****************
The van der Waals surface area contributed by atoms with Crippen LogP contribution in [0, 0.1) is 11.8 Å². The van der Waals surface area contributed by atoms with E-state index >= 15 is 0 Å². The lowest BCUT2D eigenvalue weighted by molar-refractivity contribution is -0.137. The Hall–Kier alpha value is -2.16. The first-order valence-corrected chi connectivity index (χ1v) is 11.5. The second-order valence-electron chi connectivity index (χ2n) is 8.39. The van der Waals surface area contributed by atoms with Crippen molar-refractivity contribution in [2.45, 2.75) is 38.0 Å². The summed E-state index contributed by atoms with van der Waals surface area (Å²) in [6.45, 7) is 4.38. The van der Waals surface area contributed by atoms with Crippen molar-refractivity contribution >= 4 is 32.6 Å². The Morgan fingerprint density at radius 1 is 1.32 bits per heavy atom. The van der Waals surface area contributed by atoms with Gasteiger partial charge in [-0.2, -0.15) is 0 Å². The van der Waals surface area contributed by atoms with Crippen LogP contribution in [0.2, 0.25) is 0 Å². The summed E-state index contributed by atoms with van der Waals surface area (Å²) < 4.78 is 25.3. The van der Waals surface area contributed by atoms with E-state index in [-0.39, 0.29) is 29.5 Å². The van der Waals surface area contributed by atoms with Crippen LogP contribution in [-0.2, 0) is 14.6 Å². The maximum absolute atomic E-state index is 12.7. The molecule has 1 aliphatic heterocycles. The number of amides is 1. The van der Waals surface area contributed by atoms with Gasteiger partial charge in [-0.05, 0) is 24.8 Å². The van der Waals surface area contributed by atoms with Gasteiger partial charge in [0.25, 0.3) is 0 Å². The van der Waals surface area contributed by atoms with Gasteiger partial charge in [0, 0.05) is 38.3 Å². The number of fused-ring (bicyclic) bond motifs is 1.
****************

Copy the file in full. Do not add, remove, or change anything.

The van der Waals surface area contributed by atoms with Crippen LogP contribution in [0, 0.1) is 11.8 Å². The van der Waals surface area contributed by atoms with E-state index >= 15 is 0 Å². The lowest BCUT2D eigenvalue weighted by molar-refractivity contribution is -0.137. The Hall–Kier alpha value is -2.16. The first-order valence-corrected chi connectivity index (χ1v) is 11.5. The second-order valence-electron chi connectivity index (χ2n) is 8.39. The van der Waals surface area contributed by atoms with Crippen molar-refractivity contribution in [2.45, 2.75) is 38.0 Å². The summed E-state index contributed by atoms with van der Waals surface area (Å²) in [6.45, 7) is 4.38. The van der Waals surface area contributed by atoms with Crippen molar-refractivity contribution >= 4 is 32.6 Å². The Morgan fingerprint density at radius 1 is 1.32 bits per heavy atom. The van der Waals surface area contributed by atoms with Gasteiger partial charge in [-0.2, -0.15) is 0 Å². The van der Waals surface area contributed by atoms with Crippen LogP contribution in [0.2, 0.25) is 0 Å². The summed E-state index contributed by atoms with van der Waals surface area (Å²) < 4.78 is 25.3. The van der Waals surface area contributed by atoms with E-state index in [-0.39, 0.29) is 29.5 Å². The van der Waals surface area contributed by atoms with Crippen LogP contribution in [-0.2, 0) is 14.6 Å². The maximum absolute atomic E-state index is 12.7. The molecule has 1 aliphatic heterocycles. The number of amides is 1. The van der Waals surface area contributed by atoms with Gasteiger partial charge in [-0.05, 0) is 24.8 Å². The van der Waals surface area contributed by atoms with Gasteiger partial charge in [0.25, 0.3) is 0 Å². The van der Waals surface area contributed by atoms with Gasteiger partial charge in [0, 0.05) is 38.3 Å². The number of fused-ring (bicyclic) bond motifs is 1.